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How to Run

My father's legacy

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I grew up in the home of a marathon runner: My father was always training for a race — or recovering from one. My mother, too, cultivated a steady habit of running. As a result, our family vacations coincided with grueling races. I would hang out at the finish line and watch the runners approach with their glazed eyes, slack mouths and shuffling steps. Sometimes their shoes would be bloody. Sometimes they would cross the finish line and then collapse in a heap. For years, I thought "running" meant exercising until you threw up. I therefore concluded that running was not the sport for me.

It wasn't until my father had truly given up running that I decided to give it a try. He had taken to his bed, and all the cancer treatments had failed. I would sit beside him and ask questions about how to become a runner. I wanted something to talk to him about — something that would make him want to sit up, to tell stories and to give advice. For this, I was willing to lace on a pair of running shoes. I told myself that I was doing this for my father. Little did I know that running would save me as I trudged through the coming months of grief and loss. Over the years, and in spite of injuries, I have found myself returning to the pleasures of running. The advice my father gave me in his last months has endured.

If you are looking for a way to get into running, or coming back to it after a long absence, I can pass on my father's advice. Even though he once ran the Boston Marathon, he knew I was never likely to attempt the same. So rest assured: These tips are meant for beginners.

Don't worry too much about equipment.

My dad ran for years in flat-footed Converse before all the new-fangled improvements. Unless you are working with a foot injury, just get a pair of comfortable running shoes and get started.

Do not spend too much money on running clothes.

Humans were running long before stretch pants were invented. Do you want to cost compare wick-away fabrics on Amazon or do you want to run? If you are like me, you'd rather cost compare fabrics. But that won't get you running. Just put on some gear and get out the door.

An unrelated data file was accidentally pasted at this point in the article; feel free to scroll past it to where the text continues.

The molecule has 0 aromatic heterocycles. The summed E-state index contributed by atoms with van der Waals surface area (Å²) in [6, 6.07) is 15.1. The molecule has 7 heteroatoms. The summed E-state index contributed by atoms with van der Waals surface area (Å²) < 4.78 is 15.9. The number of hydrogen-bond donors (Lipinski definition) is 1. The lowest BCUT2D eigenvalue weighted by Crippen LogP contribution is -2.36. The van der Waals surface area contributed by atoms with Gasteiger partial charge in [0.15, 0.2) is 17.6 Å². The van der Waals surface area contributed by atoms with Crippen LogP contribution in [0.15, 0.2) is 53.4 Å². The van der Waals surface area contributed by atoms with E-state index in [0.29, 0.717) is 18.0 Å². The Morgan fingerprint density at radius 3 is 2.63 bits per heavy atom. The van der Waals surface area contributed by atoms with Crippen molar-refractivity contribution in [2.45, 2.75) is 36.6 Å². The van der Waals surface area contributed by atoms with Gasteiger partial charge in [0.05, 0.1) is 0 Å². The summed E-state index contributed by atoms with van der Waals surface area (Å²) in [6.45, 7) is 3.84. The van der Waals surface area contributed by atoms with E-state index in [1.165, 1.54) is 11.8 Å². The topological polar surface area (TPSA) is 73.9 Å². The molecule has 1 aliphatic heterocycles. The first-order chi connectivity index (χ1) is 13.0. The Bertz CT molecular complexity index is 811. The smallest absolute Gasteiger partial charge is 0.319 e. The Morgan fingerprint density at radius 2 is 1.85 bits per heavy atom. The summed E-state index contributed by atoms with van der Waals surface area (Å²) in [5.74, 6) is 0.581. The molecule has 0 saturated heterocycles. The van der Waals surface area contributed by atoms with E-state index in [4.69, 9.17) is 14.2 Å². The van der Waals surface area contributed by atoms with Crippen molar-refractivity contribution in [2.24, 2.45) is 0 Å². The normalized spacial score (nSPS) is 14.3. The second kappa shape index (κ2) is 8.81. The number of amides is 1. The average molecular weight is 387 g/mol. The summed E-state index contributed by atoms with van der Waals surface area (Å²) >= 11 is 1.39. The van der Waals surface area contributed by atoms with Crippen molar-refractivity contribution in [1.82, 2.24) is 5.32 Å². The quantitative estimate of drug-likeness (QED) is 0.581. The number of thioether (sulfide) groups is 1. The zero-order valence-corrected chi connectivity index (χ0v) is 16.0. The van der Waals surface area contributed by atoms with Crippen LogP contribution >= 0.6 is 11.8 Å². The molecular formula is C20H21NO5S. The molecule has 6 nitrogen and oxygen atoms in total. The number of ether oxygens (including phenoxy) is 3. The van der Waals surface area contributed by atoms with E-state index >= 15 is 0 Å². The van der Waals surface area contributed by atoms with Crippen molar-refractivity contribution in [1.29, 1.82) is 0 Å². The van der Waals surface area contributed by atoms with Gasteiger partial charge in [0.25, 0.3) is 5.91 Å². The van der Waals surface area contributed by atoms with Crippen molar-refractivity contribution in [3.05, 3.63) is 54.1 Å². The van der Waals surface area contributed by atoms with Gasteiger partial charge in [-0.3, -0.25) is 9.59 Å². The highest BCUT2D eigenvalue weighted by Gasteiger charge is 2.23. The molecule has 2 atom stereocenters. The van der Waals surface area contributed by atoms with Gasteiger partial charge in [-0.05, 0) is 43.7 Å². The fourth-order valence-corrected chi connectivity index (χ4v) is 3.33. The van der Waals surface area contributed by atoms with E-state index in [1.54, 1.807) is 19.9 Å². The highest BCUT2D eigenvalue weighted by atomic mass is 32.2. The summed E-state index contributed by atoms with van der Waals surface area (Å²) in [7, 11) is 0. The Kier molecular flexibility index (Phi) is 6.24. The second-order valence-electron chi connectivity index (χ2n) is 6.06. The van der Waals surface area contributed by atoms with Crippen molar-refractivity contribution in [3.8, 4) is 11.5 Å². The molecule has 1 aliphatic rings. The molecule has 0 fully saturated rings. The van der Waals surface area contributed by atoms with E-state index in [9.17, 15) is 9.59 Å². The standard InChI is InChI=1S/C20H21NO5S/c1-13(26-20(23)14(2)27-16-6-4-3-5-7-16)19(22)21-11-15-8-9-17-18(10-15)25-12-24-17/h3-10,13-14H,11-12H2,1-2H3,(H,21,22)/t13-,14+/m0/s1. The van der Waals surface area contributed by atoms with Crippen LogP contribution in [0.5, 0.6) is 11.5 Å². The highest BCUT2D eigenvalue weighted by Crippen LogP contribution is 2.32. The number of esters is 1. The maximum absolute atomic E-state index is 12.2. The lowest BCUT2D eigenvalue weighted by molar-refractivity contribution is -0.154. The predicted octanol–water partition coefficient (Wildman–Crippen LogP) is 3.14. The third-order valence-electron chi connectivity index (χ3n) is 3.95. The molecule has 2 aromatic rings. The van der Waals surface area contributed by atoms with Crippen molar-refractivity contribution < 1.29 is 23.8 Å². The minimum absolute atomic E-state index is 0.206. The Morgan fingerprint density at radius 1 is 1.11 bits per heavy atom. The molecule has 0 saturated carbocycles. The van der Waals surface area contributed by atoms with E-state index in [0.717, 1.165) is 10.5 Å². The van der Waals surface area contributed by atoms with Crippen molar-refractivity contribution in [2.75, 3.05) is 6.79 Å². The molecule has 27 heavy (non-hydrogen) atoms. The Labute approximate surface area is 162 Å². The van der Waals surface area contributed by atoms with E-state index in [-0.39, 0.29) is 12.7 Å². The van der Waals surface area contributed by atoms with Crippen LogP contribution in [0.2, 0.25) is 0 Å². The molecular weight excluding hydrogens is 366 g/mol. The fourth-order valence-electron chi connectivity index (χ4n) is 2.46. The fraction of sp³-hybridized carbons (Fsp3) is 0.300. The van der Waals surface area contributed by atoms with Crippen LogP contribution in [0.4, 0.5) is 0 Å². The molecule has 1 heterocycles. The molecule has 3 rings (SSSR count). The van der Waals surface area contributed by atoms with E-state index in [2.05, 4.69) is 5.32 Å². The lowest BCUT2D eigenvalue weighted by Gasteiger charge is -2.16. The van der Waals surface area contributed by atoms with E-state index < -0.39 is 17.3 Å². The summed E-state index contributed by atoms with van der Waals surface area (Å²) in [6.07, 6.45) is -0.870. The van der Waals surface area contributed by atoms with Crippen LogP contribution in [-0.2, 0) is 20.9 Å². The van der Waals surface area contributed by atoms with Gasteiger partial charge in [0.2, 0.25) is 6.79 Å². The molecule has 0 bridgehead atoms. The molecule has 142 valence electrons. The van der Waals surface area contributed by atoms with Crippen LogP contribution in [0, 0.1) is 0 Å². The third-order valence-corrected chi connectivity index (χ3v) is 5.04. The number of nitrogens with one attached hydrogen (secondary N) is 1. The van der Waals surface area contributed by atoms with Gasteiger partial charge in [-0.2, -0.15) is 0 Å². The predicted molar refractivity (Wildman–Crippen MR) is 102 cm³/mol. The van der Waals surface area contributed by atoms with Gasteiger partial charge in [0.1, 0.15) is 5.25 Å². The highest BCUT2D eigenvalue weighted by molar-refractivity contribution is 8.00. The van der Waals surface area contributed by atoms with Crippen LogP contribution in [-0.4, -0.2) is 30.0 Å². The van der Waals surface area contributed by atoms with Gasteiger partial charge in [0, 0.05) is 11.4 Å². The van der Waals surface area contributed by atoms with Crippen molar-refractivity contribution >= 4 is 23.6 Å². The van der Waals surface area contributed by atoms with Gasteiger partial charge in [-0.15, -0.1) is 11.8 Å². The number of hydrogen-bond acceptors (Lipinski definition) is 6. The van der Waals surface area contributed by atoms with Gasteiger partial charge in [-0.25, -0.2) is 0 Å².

When you are getting ready for a run, tell yourself that you don't have to run — you can just walk if you want.

This was an odd piece of fatherly advice that really worked. Once I gave myself permission to walk, I stopped making excuses and stepped out the door. Once outside the door, I figured I might as well run.

When first beginning to run, just attempt the distance between two telephone poles.

Then alternate walking and jogging the distance between poles. Too many people overdo it the first time out and never return. This is an endurance sport: If you start slow, you are far more likely to continue.

When actually running, try to focus on the upswing of your knees, rather than the motion of stepping down.

My father said that most people slap the pavement too hard with their feet. Use the muscles in your legs to lift your feet up not just propel them forward and down. Good form will help prevent injury.

If you get tired, for God's sake, don't stop — just run slowly.

Slow running still counts as running.

When I told my dad I was only running for 40 minutes, he was perplexed. I explained what I thought was the obvious reason: I was quitting after 40 minutes because everything hurt. But my dad countered that the first 40 minutes of running is always a hard experience. Even for guys like him who routinely ran 11 miles a day, it took at least 40 minutes for the endorphins to set in and spark that runner's high. And so, through the long months of my father's illness, I pushed myself beyond the 40-minute mark — searching for that quiet place where jagged steps become smooth and all sound dims to the rushing of the breath. When my endurance finally increased enough to take me there, my father had passed away. Running somehow made it possible to breathe through my grief. It made it possible to believe what he had promised me: that each step I took would become easier with time.

My father taught me that running is a simple and elegant sport. There are no rackets, helmets, machinery or gears. If you are considering taking up running, remember this: We are born with just about everything we need. It doesn't matter if you are adding a few running steps to your daily walk or training for a marathon. All that is necessary is that we show up, open the door and step out into the world.

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